When university student Hana meets a quiet, lonely man in one of her lectures, the attraction is instantaneous. She soon discovers he is the last of a family of wolf-people, but that does not change her feelings for him. They move in together and have two children, and tragically he is killed in an accident shortly after the second child is born. Hana quickly realizes her offspring are shapeshifters, with the ability to turn into wolves, and she moves her family out to the country with the hope that they’ll be safe from prying eyes and can find a way to reconcile their dichroic heritage by being closer to nature.
A trio of unkempt men living in hidden underground rooms in the forest are forced to flee when a gang of armed men (including a priest) raid their home. Their leader, Camiel (Jan Bijvoet), runs to a large, isolated estate and begs its owner–self-interested businessman Richard (Jeroen Perceval)–to allow him to use their shower. He refuses, and soon physically beats Camiel when he claims to have known Richard’s wife, Marina (Hadewych Minis). She takes pity on him and secretly invites him to use their bathroom, going so far as to make him dinner and agreeing to put him up in their guest house for a few nights as long as he keeps himself hidden. He soon ingratiates himself into her and her young children’s lives, and facilitates the dissolution of her marriage by sending her nightmares about Richard.
Not only have the MFA’s ever-changing contemporary galleries become much more inclusive of women and people of color, but the special exhibitions have been far from safe in their choices of artist and theme- usually foregoing big names in favor of exposure for international artists who are less known in the US. They’ve had Israeli photographer Ori Gersht, experimental ceramists, Iranian women photographers, political artists from Latin America, and now, Shinique Smith, an inventive and multi-talented black artist whose works makes an impact in both scale and material. Pulling from a range of graphic references, Smith has forged a distinctive style through her incorporation of lowbrow textiles, sweeping gestures, and collage elements in a variety of works.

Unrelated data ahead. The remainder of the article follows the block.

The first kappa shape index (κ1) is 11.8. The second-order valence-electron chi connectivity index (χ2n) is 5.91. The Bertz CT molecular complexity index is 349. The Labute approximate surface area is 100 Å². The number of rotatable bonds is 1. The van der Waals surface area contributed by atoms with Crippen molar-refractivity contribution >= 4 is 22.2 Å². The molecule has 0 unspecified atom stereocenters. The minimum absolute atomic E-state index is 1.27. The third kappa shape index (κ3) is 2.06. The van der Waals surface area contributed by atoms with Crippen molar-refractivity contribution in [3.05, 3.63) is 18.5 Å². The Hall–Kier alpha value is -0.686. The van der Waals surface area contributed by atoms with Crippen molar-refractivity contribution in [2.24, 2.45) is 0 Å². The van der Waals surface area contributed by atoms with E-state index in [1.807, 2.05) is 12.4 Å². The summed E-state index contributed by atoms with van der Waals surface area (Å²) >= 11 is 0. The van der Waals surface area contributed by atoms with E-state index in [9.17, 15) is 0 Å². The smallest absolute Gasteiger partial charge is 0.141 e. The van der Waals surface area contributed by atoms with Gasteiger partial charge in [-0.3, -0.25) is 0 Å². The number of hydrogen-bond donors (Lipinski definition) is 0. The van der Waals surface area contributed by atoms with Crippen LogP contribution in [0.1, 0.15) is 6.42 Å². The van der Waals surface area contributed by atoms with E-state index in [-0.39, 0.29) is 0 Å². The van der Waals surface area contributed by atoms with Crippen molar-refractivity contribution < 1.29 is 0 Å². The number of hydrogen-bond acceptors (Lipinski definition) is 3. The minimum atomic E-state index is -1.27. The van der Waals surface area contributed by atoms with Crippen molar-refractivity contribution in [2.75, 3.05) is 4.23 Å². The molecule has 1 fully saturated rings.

Set in that bygone era when downtown New York was overrun with punks and freaks and strip clubs and boomboxes and graffiti, Times Square follows the adventures of unlikely duo of Pamela Pearl (Trini Alvarado), a shy, lonely, wealthy 13-year-old girl and abrasive, anti-authority 15-year-old punk Nicky Marotta (Robin Johnson). They meet in a hospital where they are undergoing tests for seizure-related issues, but they soon break out together and decide to make it on their own in the streets of New York City. They move into an abandoned warehouse (or train station? or something?) and do well enough for themselves stealing food, taking clothes from some old trunks they found, and dancing (clothed) at a club.
Combining diverse artistic approaches–including ink drawing, collage, installation, painting, and animation–and commenting slyly on race, gender, colonialism, and sexuality in her subject matter, Wangechi Mutu has always most attracted me with her work’s sickly beauty. There’s something so eye-catching yet simultaneously upsetting about her mixed-media compositions, they force viewers to look first for pleasure and then again for meaning. Born in Nairobi, Kenya, and educated at Cooper Union and Yale University, Mutu has been exhibiting since the late 90s but seems to be gaining more and more recognition in recent years, with a major solo museum exhibition that is ending its national tour at Northwestern University this fall.